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Head First Design Patternsby Eric Freeman
Synopses & Reviews
You're not alone. At any given moment, somewhere in the world someone struggles with the same software design problems you have. You know you don't want to reinvent the wheel (or worse, a flat tire), so you look to Design Patterns — the lessons learned by those who've faced the same problems. With Design Patterns, you get to take advantage of the best practices and experience of others, so that you can spend your time on...something else. Something more challenging. Something more complex. Something more fun.
You want to learn about the patterns that matter — why to use them, when to use them, how to use them (and when NOT to use them). But you don't just want to see how patterns look in a book, you want to know how they look in the wild. In their native environment. In other words, in real world applications. You also want to learn how patterns are used in the Java API, and how to exploit Java's built-in pattern support in your own code. You want to learn the real OO design principles and why everything your boss told you about inheritance might be wrong (and what to do instead). You want to learn how those principles will help the next time you're up a creek without a design paddle pattern. Most importantly, you want to learn the secret language of Design Patterns so that you can hold your own with your co-worker (and impress cocktail party guests) when he casually mentions his stunningly clever use of Command, Facade, Proxy, and Factory in between sips of a martini. You'll easily counter with your deep understanding of why Singleton isn't as simple as it sounds, how the Factory is so often misunderstood, or on the real relationship between Decorator, Facade and Adapter.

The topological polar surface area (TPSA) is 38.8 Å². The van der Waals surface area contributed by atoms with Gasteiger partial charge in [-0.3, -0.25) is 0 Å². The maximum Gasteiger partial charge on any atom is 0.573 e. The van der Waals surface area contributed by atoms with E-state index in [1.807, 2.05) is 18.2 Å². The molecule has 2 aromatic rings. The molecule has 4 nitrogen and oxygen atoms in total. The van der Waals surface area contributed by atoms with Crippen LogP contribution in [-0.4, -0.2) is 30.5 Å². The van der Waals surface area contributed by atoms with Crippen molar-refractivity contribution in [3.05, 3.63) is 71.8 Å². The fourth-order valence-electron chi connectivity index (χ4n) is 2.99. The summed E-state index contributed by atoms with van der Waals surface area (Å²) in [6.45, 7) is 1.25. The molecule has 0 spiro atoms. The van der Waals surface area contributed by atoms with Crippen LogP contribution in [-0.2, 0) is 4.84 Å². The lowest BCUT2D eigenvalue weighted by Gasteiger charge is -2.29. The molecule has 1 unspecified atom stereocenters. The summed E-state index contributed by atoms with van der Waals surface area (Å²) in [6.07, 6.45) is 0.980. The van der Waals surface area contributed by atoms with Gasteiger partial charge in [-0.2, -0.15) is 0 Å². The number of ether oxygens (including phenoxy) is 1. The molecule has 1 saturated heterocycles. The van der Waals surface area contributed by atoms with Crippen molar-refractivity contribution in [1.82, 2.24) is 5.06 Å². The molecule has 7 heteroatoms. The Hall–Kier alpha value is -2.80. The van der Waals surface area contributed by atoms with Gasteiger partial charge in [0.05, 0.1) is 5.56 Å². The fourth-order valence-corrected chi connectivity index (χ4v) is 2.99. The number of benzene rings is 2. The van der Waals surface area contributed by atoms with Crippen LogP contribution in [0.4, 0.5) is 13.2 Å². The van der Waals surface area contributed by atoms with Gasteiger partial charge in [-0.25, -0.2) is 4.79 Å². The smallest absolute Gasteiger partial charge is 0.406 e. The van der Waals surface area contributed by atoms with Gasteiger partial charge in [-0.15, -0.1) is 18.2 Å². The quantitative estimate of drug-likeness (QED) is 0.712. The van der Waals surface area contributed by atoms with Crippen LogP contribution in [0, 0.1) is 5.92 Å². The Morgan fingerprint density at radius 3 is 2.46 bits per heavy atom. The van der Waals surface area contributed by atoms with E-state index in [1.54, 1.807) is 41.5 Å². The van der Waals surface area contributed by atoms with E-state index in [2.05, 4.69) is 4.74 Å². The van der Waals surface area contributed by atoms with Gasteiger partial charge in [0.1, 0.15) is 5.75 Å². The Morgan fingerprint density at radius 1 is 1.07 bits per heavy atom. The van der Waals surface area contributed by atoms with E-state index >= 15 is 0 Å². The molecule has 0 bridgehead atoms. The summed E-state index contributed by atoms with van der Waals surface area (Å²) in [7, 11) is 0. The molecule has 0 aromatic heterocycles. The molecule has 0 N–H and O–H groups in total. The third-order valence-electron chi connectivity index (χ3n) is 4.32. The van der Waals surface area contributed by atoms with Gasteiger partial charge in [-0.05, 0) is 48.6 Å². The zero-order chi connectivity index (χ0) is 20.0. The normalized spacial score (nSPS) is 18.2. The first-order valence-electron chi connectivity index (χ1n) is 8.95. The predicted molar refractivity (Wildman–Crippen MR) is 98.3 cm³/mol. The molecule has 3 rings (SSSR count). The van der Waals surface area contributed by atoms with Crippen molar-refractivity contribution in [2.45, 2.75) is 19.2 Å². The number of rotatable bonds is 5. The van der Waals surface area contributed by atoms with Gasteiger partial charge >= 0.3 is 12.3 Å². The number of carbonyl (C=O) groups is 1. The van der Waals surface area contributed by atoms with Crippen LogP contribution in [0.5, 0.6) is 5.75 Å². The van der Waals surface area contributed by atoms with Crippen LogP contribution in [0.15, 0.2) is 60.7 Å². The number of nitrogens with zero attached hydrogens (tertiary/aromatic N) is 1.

With Head First Design Patterns, you'll avoid the embarrassment of thinking Decorator is something from the Trading Spaces show. Best of all, in a way that won't put you to sleep! We think your time is too important (and too short) to spend it struggling with academic texts. If you've read a "Head First" book, you know what to expect — a visually-rich format designed for the way your brain works. Using the latest research in neurobiology, cognitive science, and learning theory, Head First Design Patterns will load patterns into your brain in a way that sticks. In a way that lets you put them to work immediately. In a way that makes you better at solving software design problems, and better at speaking the language of patterns with others on your team.
Book News Annotation:
Written for Java programmers, this amusing book introduces 12 design patterns for structuring classes and objects to solve a specific problem. The authors examine the overuse of inheritance and coupling problems, walk through techniques for encapsulating object creation, method invocation, and pieces of algorithms, and explain the observer, decorator, factory, adapter, facade, iterator, state, and proxy patterns.
Annotation ©2004 Book News, Inc., Portland, OR (booknews.com)
Ideal for anyone interested in software design patterns, this visually rich resource lays out the basics in a simple, clear, and concise manner, explaining everything from how patterns are used in Java API to how design principles work.
About the Author